Posted by Peter Mead |
  5. I have dislodged my cannula on numerous occasions. There are several reasons; I am active in non aerobic outdoor activities, I work in a lab on computer chips in heavy machinery, I wear cargo pants in my off hours (with the pump in the side pocket), my sons play rough, etc.

    As a result, I do two things that help. First, I use heavy duty surgical tape to set a loop in my cannula taped to my stomach. That way if the cannula gets snagged, the loop will pull out before the infusion site has any stress. And second, I inspect my infusion site twice a day in a mirror. If the white adhesive around the connector is discolored in any way (insulin will turn it off white) I replace the site.

    There are many advantages to using a pump, but it requires constant attention. One thing is for sure, trust you glucose meter. If you have a high reading three hours after a bolus, there is a good probability that there is a failure somewhere in the system. You did everything you could in this case. I would suggest this… use a pen or syringe rather than a bolus right before bed. If the system is preventing you from getting your insulin, you will wake up to a reading somewhere between 120 and 150, and you can safely change out the system. If the system is working you will wake up to a normal reading. Good luck!

    Posted by Rob in MTown |
  6. I TOO HAVE FREQUENT PROBLEMS WITH INSULIN NOT BEING DELIVERED BECAUSE OF PROBLEMS WITH INCORRECT INSERTION OF CANNULA.JUST TODAY I WOKE UP WITH 250 BLOOD SUGAR READING. AFTER SEVERAL READINGS AND CORRECTION BOLUSES OVER THRTEE HOURS READING WAS 225. MY AVEAGE READINGS IN THE MORNING ARE 100-125.I CHANGED CANNULA AND SITE AND 2 HOURS LATER READING WAS STILL 200. TRIED CORRECTION BOLUS BUT TWO HOURS LATER READING STILL 200. CHANGED CANNULA AGAIN AND SEVERAL HOURS LATER READINGS WERE BACK TO NORMAL.THE FIRST TIME CANNULA WAS BENT FLAT BUT SECOND TIME NO PROBLEMS WERE SEEN . HOWEVER WHEN I REMOVED 2ND CANNULA SITE BLED QUITE A BIT. I LOVE MY PUMP INSPITE OF THESE PROBLEMS AND MY LATEST A1C WAS 6.2.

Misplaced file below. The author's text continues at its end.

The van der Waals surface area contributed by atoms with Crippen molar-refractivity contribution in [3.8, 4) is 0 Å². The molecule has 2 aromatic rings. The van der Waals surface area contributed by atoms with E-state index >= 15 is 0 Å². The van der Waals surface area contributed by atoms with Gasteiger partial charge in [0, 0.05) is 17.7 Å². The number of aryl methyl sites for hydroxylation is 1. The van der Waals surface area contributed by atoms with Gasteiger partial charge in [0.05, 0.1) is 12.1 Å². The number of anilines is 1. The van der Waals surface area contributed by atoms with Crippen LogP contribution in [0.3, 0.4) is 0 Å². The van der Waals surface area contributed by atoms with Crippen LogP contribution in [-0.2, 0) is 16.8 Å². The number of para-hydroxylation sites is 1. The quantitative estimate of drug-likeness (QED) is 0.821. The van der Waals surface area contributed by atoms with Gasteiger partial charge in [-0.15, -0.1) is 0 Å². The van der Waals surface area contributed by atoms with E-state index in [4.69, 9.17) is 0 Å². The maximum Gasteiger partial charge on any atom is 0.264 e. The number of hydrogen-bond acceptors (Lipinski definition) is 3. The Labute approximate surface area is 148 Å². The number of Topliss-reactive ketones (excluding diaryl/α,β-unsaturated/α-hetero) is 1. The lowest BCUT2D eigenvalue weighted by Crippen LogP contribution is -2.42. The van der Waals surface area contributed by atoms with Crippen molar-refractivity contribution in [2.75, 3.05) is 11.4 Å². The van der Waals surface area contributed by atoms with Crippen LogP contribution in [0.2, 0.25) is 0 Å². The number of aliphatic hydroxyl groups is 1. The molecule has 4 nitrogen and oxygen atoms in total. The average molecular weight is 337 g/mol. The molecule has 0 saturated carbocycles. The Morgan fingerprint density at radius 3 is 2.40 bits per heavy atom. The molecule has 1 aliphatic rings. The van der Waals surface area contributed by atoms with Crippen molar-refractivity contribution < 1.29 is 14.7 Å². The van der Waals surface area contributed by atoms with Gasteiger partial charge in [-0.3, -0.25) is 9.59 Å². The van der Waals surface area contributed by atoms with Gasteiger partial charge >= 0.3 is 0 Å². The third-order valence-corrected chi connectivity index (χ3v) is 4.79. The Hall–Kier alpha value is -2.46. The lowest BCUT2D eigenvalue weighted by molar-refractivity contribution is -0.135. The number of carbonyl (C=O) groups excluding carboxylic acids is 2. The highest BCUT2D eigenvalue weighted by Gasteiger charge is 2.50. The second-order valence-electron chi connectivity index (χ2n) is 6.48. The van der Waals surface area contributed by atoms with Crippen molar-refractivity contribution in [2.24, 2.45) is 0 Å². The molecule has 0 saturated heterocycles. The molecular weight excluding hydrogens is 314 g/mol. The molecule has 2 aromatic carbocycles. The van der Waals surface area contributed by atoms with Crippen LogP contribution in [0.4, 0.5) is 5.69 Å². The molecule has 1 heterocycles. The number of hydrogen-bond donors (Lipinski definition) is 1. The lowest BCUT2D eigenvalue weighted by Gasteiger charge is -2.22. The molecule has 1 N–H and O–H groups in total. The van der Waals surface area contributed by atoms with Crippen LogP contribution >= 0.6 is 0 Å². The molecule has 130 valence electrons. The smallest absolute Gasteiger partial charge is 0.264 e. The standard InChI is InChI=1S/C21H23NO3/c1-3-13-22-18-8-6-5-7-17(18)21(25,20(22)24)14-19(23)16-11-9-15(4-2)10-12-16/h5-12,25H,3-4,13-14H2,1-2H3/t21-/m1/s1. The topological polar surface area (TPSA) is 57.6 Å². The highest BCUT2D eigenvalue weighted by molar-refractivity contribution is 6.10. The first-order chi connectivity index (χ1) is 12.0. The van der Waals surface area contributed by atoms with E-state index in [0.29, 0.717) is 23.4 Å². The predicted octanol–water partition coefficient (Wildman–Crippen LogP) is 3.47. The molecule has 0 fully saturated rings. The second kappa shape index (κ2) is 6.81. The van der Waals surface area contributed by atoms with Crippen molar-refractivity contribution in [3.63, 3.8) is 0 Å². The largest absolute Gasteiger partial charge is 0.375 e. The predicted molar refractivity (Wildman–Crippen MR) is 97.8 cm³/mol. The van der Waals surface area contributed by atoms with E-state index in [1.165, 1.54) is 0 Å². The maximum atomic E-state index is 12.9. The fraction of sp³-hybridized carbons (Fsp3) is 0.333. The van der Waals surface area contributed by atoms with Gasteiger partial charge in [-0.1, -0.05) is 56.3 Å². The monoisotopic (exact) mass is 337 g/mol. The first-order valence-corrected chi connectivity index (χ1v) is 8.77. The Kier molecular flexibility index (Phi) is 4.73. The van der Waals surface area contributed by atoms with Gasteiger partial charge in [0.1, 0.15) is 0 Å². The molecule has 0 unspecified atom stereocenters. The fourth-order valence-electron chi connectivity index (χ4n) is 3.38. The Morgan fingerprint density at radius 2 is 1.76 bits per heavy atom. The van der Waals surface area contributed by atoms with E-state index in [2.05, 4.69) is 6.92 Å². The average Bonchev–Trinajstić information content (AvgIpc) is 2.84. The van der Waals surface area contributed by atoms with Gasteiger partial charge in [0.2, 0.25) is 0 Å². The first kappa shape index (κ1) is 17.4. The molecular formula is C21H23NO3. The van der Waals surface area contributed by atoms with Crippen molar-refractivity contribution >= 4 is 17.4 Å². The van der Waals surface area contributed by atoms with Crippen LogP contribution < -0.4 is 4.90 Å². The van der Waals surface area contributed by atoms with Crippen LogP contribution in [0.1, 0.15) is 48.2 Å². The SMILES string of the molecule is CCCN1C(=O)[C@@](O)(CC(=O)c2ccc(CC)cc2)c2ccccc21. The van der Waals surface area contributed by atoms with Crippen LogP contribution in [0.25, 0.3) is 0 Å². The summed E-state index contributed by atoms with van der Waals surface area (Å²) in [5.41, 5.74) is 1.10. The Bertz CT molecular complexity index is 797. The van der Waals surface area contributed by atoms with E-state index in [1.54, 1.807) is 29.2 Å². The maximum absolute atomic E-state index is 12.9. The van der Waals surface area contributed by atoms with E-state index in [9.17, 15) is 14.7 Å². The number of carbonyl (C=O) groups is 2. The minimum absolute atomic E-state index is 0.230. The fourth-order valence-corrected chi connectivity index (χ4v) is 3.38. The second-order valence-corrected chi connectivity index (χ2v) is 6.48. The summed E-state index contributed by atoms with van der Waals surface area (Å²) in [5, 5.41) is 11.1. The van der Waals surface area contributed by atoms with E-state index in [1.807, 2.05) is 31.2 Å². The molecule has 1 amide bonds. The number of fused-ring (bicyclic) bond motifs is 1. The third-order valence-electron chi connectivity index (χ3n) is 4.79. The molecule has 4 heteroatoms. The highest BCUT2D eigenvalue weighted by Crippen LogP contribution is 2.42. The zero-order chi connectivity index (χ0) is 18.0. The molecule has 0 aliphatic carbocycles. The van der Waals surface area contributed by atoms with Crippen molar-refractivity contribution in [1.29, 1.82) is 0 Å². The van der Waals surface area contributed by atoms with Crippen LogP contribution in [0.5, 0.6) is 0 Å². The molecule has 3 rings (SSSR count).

Posted by jack |
  7. Hi Eric,
    For most pump users I think we can say “been there and done that.” I had the cannula come out of the skin the first time when the pump fell off my belt and jerked the tubing connected to the infusion site pulling the 6 mm cannula right out. Of course I didn’t realize it until a couple of hours later when I did a pre lunch blood sugar and it was close to 300. I did a correction bolus drank several glasses of water and waited an hour to do test #2. Now it was over 300. I got out my backup insulin pen and did a partial correction bolus and waited another hour to do test #3. Now my blood sugar was just slightly under 300 and starting to come down. I then decided to change the infusion set(INSET)and when I removed the old site I saw exactly what you described,the cannula was bent over pressing against the surface of the skin. With the new site in place,another correction bolus,and tests #4 & #5 my blood sugar was back to normal just in time for cocktail hour :)

    Florian (T1,41yrs)
    Animas 2020 + Novolog

    Posted by Florian |
  8. This has happened to me a couple of times. Caught the insertion set on the edge of a shelf at the grocery store when stretching on my tiptoes to get something on the top shelf. I quickly lifted up my shirt, after checking both ways in the aisle, and it looked fine, but I was wrong, and also kept correcting my blood sugar, only to find it was approaching 300. Another time I caught it on the towel after showering.

    Posted by pldarman@yahoo.com |